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5 guidelines for a successful live streaming event

live streaming eventThe content and speakers for the live event you are producing are excellent. You’re excited to be streaming it live to the world (or some part of the world) but you know a choppy video or audio stream will ruin it for viewers.  So here are five tips to help you deliver the best live streaming event ever over the public Internet.

  1. Estimate how much bandwidth you need. Here are some recommendations from Streamingmedia.com on how to estimate:  “A good rule of thumb is two times the target bitrate for all the encoded streams you’ll be generating. Most encoders use variable bitrate encoding, which spikes over the target bitrate” and “10Mbps upload for HD, but even with less than 1Mbps up you can get a great stream out if you choose the right quality and test“.  If you don’t have the bandwidth to support HD then don’t try to stream it. It may look good while you’re recording it, but the end user experience will not be good.
  2. Always use wired Internet connection. Wi-Fi used to be a poor choice due to bandwidth limitations. But these days the 802.11n protocol, and routers for the next generation 802.11ac protocol hitting the stores soon, mean bandwidth via Wi-Fi is no longer a restriction. In ideal circumstances these protocols would work just fine, but if you’ve ever run a live event you’ll know things are rarely ideal. Wi-Fi is still subject to two weaknesses you don’t want to experience during your event:  Interference and range issues. If you decide to go Wi-Fi (or have to use it because of the venue) just be aware these might be a problem and make sure to address it in your rehearsals.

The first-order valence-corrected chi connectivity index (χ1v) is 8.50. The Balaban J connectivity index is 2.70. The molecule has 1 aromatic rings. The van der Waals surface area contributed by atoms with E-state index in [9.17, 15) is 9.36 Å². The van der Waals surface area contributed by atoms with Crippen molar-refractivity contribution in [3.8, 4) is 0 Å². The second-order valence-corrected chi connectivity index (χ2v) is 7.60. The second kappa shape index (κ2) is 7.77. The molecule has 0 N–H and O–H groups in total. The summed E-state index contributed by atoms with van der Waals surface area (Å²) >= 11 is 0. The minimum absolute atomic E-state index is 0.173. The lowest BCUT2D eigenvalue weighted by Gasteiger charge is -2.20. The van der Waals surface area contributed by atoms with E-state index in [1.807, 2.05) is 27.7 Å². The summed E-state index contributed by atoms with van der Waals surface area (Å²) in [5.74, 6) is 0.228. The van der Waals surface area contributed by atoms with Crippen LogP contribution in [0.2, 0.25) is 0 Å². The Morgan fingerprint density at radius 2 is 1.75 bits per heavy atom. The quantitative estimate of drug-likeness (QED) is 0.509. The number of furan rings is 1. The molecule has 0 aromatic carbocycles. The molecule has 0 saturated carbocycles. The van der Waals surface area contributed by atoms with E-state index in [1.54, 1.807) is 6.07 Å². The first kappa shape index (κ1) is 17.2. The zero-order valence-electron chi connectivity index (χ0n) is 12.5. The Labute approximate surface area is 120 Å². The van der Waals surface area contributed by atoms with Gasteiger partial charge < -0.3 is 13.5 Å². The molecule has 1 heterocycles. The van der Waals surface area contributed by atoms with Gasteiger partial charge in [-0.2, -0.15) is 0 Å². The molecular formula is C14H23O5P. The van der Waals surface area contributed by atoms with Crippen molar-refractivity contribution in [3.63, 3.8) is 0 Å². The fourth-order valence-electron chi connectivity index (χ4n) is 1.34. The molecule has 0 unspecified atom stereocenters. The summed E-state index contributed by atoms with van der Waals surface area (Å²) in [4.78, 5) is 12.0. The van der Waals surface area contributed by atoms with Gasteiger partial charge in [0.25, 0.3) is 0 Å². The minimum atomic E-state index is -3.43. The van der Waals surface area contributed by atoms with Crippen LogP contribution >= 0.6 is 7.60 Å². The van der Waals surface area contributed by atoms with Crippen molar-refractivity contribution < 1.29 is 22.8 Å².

3. Check the actual bandwidth available at the venue. You can test using speedtest.net or other sites providing the same service. Beyond just the speed test, look into how the venue allocates the bandwidth. For example, will you have your own reserved connection or will all the attendees (for your event and possibly others) be sharing it during the event? It’s quite probable everyone will hop onto the Wi-Fi with all their devices if it is free, and maybe if it isn’t free. Depending on the situation, the sharing could reduce the bandwidth you’ll have during the event.
  4. Rehearse under live conditions. You always check all the connections individually to make sure it’s all hooked up correctly. But for streaming, it’s best to test from end to end using the exact equipment you’ll have during the event. If you’re mixing streams from a podium laptop and a set of cameras wandering in the audience, make sure you run through it in rehearsal the way you’ll do it live. This is really the only way to know where trouble may lie and be able to fix it before you start streaming.
  5. Test all end devices you think might be used. During those live rehearsals, make sure to test how the video and audio are seen by the end viewer on as many devices as possible.  Tablets and smartphones are often preferred in today’s mobile world, but there will still be users watching from their laptops with a variety of browsers. You may set up a test webpage for the rehearsal, or you could stream the rehearsal to the actual webpage and player you’ll use during the event. Maybe bill it as a “sneak peek” into the event to come so the public (or whomever your audience is) can watch it too. You’ll have testing under live conditions without a doubt.

Following these simple guidelines really can make the difference between a successful live streaming event and one that’s well, not so successful. If you have any questions on bandwidth calculations, setup or testing, we’re happy to answer your questions. Reach out to us in the comments, email, chat or give us a ring.

Oliver Burt

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